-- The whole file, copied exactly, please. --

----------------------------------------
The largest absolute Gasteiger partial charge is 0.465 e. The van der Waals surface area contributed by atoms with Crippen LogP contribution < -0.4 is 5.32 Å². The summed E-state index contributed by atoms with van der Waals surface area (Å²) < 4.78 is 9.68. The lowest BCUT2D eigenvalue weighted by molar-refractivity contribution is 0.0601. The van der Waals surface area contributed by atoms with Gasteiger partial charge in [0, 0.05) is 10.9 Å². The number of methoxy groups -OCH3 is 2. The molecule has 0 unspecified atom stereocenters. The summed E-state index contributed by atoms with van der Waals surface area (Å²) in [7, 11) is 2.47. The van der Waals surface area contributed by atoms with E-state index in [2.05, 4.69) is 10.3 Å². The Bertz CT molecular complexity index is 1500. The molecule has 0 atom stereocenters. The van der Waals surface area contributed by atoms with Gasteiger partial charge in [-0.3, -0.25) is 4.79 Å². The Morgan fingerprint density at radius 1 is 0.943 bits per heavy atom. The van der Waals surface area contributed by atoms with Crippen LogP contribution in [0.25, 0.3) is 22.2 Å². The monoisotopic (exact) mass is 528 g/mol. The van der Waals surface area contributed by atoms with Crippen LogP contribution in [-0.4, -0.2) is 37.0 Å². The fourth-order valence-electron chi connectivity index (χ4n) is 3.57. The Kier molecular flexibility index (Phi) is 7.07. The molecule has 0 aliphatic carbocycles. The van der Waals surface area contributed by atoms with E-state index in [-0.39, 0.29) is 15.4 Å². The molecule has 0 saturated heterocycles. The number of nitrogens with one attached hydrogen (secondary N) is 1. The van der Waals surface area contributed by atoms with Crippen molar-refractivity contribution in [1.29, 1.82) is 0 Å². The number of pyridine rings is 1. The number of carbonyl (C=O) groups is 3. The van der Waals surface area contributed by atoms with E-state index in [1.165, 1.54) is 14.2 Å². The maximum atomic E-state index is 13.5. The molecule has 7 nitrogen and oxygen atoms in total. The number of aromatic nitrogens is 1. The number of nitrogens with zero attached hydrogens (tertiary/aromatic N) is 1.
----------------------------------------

The largest absolute Gasteiger partial charge is 0.465 e. The van der Waals surface area contributed by atoms with Crippen LogP contribution < -0.4 is 5.32 Å². The summed E-state index contributed by atoms with van der Waals surface area (Å²) < 4.78 is 9.68. The lowest BCUT2D eigenvalue weighted by molar-refractivity contribution is 0.0601. The van der Waals surface area contributed by atoms with Gasteiger partial charge in [0, 0.05) is 10.9 Å². The number of methoxy groups -OCH3 is 2. The molecule has 0 unspecified atom stereocenters. The summed E-state index contributed by atoms with van der Waals surface area (Å²) in [7, 11) is 2.47. The van der Waals surface area contributed by atoms with E-state index in [2.05, 4.69) is 10.3 Å². The Bertz CT molecular complexity index is 1500. The molecule has 0 atom stereocenters. The van der Waals surface area contributed by atoms with Gasteiger partial charge in [-0.3, -0.25) is 4.79 Å². The Morgan fingerprint density at radius 1 is 0.943 bits per heavy atom. The van der Waals surface area contributed by atoms with Crippen LogP contribution in [0.25, 0.3) is 22.2 Å². The monoisotopic (exact) mass is 528 g/mol. The van der Waals surface area contributed by atoms with Crippen LogP contribution in [-0.4, -0.2) is 37.0 Å². The fourth-order valence-electron chi connectivity index (χ4n) is 3.57. The Kier molecular flexibility index (Phi) is 7.07. The molecule has 0 aliphatic carbocycles. The van der Waals surface area contributed by atoms with E-state index in [-0.39, 0.29) is 15.4 Å². The molecule has 0 saturated heterocycles. The number of nitrogens with one attached hydrogen (secondary N) is 1. The van der Waals surface area contributed by atoms with Crippen molar-refractivity contribution in [1.29, 1.82) is 0 Å². The number of pyridine rings is 1. The number of carbonyl (C=O) groups is 3. The van der Waals surface area contributed by atoms with E-state index in [1.165, 1.54) is 14.2 Å². The maximum atomic E-state index is 13.5. The molecule has 7 nitrogen and oxygen atoms in total. The number of aromatic nitrogens is 1. The number of nitrogens with zero attached hydrogens (tertiary/aromatic N) is 1.